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Vetiver has done its job! 14 years later stable slopes, clean road drains, and now mainly native species

The Coral Triangle and Pacific Islands

Wednesday, June 3, 2009

My old friend Don Miller who lives and works in Vanuatu as an agricultural advisor has aptly demonstrated that the Vetiver System will significantly reduce sediment flows to coastal waters and coral reefs.  He is also very aware of how some land use practices carried out by local island communities can have devastating impact on their own lives and the fisheries that support many of them.

He drew my attention to two recent reports: Pacific Ocean Synthesis and The Coral Triangle and Climate Change  Both reports highlight the dangers to the ocean ecosystems due to human interventions.  Amongst the listed problems are: aquaculture wastewater, land based chemicals, nutrients, solid waste disposal, and land based sedimentation. The solutions mainly relate to policy change and one assumes regulation.  The reports are short on practical solutions that can be implemented relatively quickly and at low cost.

All five of the above listed problems can be mitigated by using the Vetiver System.  Of the five the most important is the mitigation of land based sedimentation.  Land based sedimentation is a result of deforestation, inappropriate farming practices, flooding, land slippage, and unprotected infrastructure (roads).  Additionally sediment particles are the prime carriers of pollutants.  Reduced sediment flows  translate into increased community benefits ranging from better farm incomes, improved groundwater, and less polluted water supplies.

The Vetiver System impact on reduced sediment flows to coastal waters has been demonstrated by Don Miller at Port Patrick, Vanuatu.  Far away in the western highlands of Ethiopia 17,000 farmers have shown how vetiver hedgerows will halt sediment movement from farm land at the same time creating much improved incomes and other benefits - including improved groundwater and potable drinking water. The same can be applied to the Pacific islands. In East Bali a poverty related program that extensively uses the Vetiver System has revived the lives of 11,000 people and at the same time reduced sediment flows to downstream areas, including the sea.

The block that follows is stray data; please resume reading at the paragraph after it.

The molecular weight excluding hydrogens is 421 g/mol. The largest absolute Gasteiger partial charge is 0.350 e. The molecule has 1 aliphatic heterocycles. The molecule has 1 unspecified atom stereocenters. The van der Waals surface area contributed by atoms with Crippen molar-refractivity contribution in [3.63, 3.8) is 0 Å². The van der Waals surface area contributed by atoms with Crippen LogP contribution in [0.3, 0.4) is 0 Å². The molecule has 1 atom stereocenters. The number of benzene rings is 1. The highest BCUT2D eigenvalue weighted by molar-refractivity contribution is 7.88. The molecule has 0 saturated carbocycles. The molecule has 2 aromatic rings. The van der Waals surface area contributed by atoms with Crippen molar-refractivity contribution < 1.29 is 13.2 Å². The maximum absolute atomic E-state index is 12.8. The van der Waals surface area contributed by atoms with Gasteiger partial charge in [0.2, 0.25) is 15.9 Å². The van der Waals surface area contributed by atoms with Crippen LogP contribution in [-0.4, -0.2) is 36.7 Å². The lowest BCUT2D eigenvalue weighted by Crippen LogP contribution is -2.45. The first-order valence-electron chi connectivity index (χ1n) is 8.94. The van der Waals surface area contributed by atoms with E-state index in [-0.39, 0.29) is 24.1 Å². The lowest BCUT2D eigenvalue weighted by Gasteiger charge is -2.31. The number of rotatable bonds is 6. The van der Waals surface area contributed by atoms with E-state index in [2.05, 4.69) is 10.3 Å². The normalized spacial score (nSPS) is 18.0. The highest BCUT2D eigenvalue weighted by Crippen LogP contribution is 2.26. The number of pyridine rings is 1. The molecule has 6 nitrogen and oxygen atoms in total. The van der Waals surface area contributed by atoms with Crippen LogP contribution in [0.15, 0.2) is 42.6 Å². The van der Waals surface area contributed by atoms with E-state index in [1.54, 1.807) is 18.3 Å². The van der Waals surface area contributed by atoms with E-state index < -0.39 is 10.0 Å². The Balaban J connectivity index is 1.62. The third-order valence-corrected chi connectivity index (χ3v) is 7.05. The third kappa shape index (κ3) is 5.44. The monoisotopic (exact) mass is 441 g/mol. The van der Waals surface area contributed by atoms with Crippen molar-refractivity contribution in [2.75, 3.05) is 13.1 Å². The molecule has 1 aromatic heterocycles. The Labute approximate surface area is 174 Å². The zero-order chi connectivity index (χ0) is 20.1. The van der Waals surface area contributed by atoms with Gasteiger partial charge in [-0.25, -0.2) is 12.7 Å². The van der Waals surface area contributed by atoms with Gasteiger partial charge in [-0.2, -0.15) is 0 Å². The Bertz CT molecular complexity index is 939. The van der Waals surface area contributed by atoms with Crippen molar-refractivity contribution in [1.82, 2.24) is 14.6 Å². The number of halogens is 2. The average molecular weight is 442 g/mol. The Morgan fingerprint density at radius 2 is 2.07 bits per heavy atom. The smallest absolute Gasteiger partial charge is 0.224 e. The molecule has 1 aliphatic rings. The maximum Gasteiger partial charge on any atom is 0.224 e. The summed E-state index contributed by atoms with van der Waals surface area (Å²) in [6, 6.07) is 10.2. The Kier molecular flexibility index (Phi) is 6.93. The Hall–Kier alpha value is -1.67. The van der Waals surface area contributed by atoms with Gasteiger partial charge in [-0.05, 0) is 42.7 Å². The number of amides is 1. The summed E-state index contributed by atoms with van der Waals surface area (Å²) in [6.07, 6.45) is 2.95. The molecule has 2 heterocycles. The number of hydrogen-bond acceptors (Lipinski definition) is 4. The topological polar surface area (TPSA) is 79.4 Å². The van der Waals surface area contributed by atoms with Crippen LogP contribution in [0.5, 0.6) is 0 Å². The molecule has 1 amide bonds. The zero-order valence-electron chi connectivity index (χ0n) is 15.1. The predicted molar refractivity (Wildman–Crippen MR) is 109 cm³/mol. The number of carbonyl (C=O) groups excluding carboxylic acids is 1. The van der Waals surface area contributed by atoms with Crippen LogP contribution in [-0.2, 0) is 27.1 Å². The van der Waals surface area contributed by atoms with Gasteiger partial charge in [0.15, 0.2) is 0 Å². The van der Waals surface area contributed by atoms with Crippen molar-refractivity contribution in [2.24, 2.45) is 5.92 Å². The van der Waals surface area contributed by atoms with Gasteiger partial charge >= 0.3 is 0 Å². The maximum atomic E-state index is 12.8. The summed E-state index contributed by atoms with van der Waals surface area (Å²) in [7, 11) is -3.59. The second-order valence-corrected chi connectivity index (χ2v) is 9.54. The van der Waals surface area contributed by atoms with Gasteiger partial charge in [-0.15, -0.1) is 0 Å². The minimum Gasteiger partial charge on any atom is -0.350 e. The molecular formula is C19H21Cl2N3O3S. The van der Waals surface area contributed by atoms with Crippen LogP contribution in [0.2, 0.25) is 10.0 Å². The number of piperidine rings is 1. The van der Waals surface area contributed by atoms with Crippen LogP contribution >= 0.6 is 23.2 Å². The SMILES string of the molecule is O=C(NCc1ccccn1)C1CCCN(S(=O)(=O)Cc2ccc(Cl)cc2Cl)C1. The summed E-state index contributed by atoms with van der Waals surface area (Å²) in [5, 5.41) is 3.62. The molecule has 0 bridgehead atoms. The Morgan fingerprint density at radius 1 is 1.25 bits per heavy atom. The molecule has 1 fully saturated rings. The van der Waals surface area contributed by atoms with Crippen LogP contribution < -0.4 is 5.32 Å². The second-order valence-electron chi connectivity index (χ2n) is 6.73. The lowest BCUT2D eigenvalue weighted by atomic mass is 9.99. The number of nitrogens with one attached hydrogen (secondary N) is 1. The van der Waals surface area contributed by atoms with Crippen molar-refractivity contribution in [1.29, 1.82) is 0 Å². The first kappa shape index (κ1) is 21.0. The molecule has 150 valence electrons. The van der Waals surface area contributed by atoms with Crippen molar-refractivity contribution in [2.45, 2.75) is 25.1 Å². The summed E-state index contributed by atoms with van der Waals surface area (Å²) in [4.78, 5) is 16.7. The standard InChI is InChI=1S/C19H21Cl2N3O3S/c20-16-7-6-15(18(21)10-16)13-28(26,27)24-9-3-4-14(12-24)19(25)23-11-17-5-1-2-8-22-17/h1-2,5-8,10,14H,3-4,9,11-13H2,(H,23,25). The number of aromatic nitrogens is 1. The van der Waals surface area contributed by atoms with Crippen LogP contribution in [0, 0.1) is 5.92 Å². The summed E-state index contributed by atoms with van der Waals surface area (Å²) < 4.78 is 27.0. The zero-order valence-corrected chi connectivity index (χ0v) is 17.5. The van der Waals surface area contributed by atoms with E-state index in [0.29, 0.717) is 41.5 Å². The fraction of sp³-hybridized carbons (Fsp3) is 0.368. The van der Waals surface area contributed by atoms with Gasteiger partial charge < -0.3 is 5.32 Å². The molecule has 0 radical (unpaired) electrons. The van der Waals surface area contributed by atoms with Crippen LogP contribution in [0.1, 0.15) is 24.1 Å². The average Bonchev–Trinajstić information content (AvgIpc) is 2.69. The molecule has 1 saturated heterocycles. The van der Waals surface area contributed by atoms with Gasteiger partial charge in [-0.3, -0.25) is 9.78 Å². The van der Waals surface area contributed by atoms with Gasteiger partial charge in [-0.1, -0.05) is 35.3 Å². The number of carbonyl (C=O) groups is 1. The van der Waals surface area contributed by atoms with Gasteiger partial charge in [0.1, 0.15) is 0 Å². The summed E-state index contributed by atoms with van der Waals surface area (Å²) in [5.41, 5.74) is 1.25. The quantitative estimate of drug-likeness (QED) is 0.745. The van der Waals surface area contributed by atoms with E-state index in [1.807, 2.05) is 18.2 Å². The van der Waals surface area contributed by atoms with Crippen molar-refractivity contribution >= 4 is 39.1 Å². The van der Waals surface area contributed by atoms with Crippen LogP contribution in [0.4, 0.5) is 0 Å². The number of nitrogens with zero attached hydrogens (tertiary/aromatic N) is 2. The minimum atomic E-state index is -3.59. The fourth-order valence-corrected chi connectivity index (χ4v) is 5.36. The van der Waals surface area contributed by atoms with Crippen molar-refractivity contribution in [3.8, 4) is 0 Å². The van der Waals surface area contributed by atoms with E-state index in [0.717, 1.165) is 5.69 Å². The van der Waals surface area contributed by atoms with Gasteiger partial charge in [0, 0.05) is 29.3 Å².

In Vietnam Mekong Delta a fish farm company has used vetiver to improve the quality of both intake and outlet water (page 7).  

Extensive research has been undertaken to show that vetiver is especially good at removing nitrates, phosphates, and heavy metals from mine sites and waste water treatment plants. This is summarized with some case studies in a TVNI publication: The Vetiver System for Improving Water Quality - The Prevention and Treatment of Contaminated Water and Land.  An hotel in Bali has constructed a vetiver wetland to successfully treat hotel waste water that is high in nutrients.

Vetiver System has been used successfully in China at large scale for stabilizing solid waste disposal landfills and for village rubbish dumps in Morocco.

One of the reasons that Vetiver has not been promoted has been the fear that it might become an invasive weed.  I have written about this on this blog.  Just recently Robert Joy of USDA/NRCS (Hawaii) published a plant guide on Vetiver that should put to bed the invasive issue.

There are 18,500 islands in the Coral Triangle.  Vetiver will grow well on all of them.  In fact many of them already have Vetiver and know about its use.  Policy makers, aid agencies and others should press for greater use of the technology, because we have here a system that works, is relatively easy to apply, and is very much cheaper than alternative solutions.  The impact of VS will not only improve coastal water and reefs, but also improves the lives of the islanders in many ways.  The Oceans and in particular the Coral Triangle are in crisis, VS has the potential to reduce the crisis - use it!!

Dick Grimshaw






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